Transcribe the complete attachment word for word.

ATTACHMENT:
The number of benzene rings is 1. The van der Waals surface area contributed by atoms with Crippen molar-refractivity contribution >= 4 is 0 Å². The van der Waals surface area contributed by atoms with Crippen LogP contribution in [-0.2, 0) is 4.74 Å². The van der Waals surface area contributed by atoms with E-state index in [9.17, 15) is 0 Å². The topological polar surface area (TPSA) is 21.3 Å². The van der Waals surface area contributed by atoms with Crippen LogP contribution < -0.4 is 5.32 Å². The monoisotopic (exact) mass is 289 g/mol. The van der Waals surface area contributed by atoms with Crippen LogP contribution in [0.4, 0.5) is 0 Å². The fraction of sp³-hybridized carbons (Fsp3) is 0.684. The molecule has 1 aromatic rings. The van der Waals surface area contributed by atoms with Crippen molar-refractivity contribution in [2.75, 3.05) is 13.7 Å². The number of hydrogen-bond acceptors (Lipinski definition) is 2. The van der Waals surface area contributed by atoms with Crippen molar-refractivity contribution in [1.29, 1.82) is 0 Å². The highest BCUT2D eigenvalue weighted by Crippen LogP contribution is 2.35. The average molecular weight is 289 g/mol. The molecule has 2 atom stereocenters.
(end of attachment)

The number of benzene rings is 1. The van der Waals surface area contributed by atoms with Crippen molar-refractivity contribution >= 4 is 0 Å². The van der Waals surface area contributed by atoms with Crippen LogP contribution in [-0.2, 0) is 4.74 Å². The van der Waals surface area contributed by atoms with E-state index in [9.17, 15) is 0 Å². The topological polar surface area (TPSA) is 21.3 Å². The van der Waals surface area contributed by atoms with Crippen LogP contribution < -0.4 is 5.32 Å². The monoisotopic (exact) mass is 289 g/mol. The van der Waals surface area contributed by atoms with Crippen LogP contribution in [0.4, 0.5) is 0 Å². The fraction of sp³-hybridized carbons (Fsp3) is 0.684. The molecule has 1 aromatic rings. The van der Waals surface area contributed by atoms with Crippen molar-refractivity contribution in [2.75, 3.05) is 13.7 Å². The number of hydrogen-bond acceptors (Lipinski definition) is 2. The van der Waals surface area contributed by atoms with Crippen molar-refractivity contribution in [1.29, 1.82) is 0 Å². The highest BCUT2D eigenvalue weighted by Crippen LogP contribution is 2.35. The average molecular weight is 289 g/mol. The molecule has 2 atom stereocenters.